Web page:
The film stars William Hopper as Col. Robert Calder, the pilot of the first U.S. spaceship to Venus that crashes upon return off the coast of Sicily after it is damaged by meteors. Witnessed by the village fishermen, only two go out to investigate the wreck, Mondello (Don Orlando) and Verrico (George Khoury). With them is Pepe (Bart Bradley, later Bart Braverman), an enterprising boy from the village.  Mondello and Verrico rescue two space travelers, Calder and Dr. Sharman (Arthur Space), from the space ship before it sinks.

Mondello, Pepe and Verrico watch as the spaceship sinks off the coast of Sicily.

The spaceship sinking in the Sea.

While Major General A.D. McIntosh (Thomas B. Henry) is dispatched to Italy to handle recovery, Pepe discovers a metal capsule that washed up on shore. There is a jelly-fish type glob inside which Pepe sells to Dr. Leonardo (Frank Puglia), a visiting zoologist who is in the area studying sea creatures. Dr. Leonardo’s medical student granddaughter, Marisa (Joan Taylor), is called into the village to tend to the injured Calder and Sharman. Despite her efforts, Sharman dies from the same disease that had earlier affected the crew of the spaceship.

Almost a doctor Marisa tries but can't save Dr. Sharman.

After Marisa returns to the camper trailer home she shares with her grandfather, a small creature hatches from the glob. Dr. Leonardo puts it in a cage, but by morning it has tripled in size.  Meantime, McIntosh arrives in the village of Gerra accompanied by 
scientist Dr. Justin Uhl (John Zaremba) to meet with Calder and Italian government representative Signore Contino (Jan Arvan). While Marisa and Dr. Leonardo are taking their discovery to Rome, McIntosh notifies Contino that Calder’s spaceship was carrying a metal container with an unborn species of life from the planet.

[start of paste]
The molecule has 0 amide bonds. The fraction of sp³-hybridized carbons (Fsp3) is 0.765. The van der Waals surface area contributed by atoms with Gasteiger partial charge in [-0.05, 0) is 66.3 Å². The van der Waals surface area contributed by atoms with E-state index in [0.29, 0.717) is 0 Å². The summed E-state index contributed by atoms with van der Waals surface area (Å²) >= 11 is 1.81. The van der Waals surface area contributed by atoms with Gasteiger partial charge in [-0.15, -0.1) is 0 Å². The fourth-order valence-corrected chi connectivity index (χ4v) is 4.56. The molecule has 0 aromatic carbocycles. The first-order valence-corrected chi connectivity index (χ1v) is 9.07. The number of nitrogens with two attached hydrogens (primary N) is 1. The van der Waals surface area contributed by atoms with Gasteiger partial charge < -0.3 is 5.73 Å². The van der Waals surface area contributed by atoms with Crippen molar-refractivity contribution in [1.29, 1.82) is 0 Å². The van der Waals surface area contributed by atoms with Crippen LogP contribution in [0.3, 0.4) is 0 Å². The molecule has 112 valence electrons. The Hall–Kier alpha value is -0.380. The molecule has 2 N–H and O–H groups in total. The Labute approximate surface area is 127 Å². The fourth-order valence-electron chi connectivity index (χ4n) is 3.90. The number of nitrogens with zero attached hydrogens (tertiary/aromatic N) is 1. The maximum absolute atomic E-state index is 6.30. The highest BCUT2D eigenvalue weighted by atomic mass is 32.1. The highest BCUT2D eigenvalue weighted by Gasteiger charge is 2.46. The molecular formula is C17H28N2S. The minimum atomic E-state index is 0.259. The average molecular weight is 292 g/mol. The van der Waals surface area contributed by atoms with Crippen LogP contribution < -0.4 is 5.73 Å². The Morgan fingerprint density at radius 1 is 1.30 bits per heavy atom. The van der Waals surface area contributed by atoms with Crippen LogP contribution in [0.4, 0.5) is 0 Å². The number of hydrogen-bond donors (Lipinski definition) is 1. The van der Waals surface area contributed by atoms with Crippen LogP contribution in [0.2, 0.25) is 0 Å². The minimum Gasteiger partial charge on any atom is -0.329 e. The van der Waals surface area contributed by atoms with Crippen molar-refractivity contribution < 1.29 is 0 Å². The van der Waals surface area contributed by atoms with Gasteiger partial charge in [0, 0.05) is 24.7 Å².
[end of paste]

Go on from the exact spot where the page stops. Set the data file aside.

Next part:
Marisa, Dr. Leonardo and the newly hatched creature.

When a reward is offered for the recovery of the capsule, Pepe comes forward and leads them to the now empty container. Pepe tells McIntosh that he sold what was inside to Dr. Leonardo. McIntosh and Calder pursue the scientist to Rome.

I don't know what it is, but let's take it to Rome.
The creature, known as Ymir but never called that in the film, continues to grow and before Calder and McIntosh can catch up has already broken free from Dr. Leonardo and escaped. The Ymir annoys some animals at a nearby farm, but it is really looking for sulfur. While it’s feeding, the Ymir is attacked by the farmer’s dog, which the creature kills. The farmer, alerted to its presence, is about to attack the behemoth when Calder and crew arrive at the barn.